Sydney-based designer, turned-street artist, Shannon Crees explains the relationship between urban art, design and architecture.
February 1st, 2009
In an abandoned underground train tunnel beneath London around 50 street artists gather, busily spraying their designs onto the aged bricks and dumped car bodies. Among them is a lone Aussie, Shannon Crees.
The Banksy Cans Festival was held last year (2008) – the first event invited stencil artists to join the nameless, faceless, yet renowned street artist ‘Banksy’ in a defunct Eurostar tunnel. The second event saw Crees, Australian designer and artist, take up the challenge.
“We were like the renovation crew, the Banksy’s Cans II, and we were all freestyle artists, so we didn’t stencil, we just did it by hand, so it was a whole new look,” she says.
Crees studied and practised as a fashion designer and artist long before taking her art to the streets. “I thought, ‘I’ve done a big painting before, so what’s the difference doing it on a wall?’” she says.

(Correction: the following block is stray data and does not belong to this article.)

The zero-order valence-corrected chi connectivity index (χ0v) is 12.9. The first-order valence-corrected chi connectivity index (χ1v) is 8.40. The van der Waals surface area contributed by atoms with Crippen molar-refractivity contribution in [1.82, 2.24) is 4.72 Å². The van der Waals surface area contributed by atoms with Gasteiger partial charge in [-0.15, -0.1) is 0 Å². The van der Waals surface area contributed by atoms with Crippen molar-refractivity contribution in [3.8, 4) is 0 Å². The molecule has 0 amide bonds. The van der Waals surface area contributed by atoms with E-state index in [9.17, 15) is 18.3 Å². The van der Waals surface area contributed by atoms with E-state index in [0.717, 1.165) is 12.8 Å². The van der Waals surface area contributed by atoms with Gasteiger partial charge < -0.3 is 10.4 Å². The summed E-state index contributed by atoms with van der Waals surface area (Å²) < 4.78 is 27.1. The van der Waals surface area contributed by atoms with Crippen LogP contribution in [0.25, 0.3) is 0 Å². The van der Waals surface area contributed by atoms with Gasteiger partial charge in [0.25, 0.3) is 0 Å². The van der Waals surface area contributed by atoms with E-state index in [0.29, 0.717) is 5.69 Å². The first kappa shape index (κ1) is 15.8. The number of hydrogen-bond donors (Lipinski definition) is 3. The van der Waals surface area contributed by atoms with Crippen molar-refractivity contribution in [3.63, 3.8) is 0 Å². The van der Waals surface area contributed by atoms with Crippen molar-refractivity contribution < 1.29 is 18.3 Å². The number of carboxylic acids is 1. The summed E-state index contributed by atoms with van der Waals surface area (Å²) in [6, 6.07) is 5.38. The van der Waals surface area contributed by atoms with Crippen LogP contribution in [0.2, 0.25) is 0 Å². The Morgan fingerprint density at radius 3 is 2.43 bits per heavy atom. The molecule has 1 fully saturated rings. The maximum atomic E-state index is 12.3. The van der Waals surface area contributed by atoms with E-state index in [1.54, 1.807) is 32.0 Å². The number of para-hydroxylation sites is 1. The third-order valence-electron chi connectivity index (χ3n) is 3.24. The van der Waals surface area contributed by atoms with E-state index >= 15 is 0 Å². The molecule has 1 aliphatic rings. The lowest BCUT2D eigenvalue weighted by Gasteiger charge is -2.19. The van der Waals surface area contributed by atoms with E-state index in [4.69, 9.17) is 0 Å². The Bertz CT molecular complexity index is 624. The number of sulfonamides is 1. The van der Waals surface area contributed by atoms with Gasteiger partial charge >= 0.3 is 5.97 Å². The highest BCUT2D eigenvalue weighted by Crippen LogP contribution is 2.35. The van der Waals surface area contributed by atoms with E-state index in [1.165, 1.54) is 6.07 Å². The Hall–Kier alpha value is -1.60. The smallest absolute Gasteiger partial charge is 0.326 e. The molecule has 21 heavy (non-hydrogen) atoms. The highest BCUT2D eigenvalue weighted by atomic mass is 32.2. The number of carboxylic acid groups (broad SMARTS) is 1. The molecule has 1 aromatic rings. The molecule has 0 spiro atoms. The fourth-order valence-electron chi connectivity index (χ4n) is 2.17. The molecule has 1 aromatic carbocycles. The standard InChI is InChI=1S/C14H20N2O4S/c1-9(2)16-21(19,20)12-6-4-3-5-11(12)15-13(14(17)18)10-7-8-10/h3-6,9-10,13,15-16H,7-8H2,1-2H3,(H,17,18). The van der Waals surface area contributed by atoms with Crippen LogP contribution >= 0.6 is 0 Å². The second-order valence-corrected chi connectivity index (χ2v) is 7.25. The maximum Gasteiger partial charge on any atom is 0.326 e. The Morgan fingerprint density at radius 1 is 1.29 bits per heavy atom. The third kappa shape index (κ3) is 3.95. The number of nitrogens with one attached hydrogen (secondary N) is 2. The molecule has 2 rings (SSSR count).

Crees’ optimistic style departs from the often dark and somewhat depressing work of her peers. She takes inspiration from the walls on which she paints.
“Relating it to architecture, I just like working with buildings that are there – I like the older-style crumbling buildings.
“I’m more inspired by bleached out walls and falling down places. A modern place would be like a blank canvas I think – it would be a bit intimidating,” she says.
Crees has also taken to ‘live painting’, creating artworks in front of an audience, working on a project in East London, one at the Sydney Motor Show and other spaces in the UK and Australia.
“I think people appreciate it more when they see it happening.”
Crees will soon be taking part in a project painting electrical boxes as part of Leichhardt Council’s Insight/ Out of Sight competition. She will also being doing a solo show at the Verge Bar, The ArtHouse Hotel 275 Pitt Street Sydney, from 27 April – 24 May 2009.
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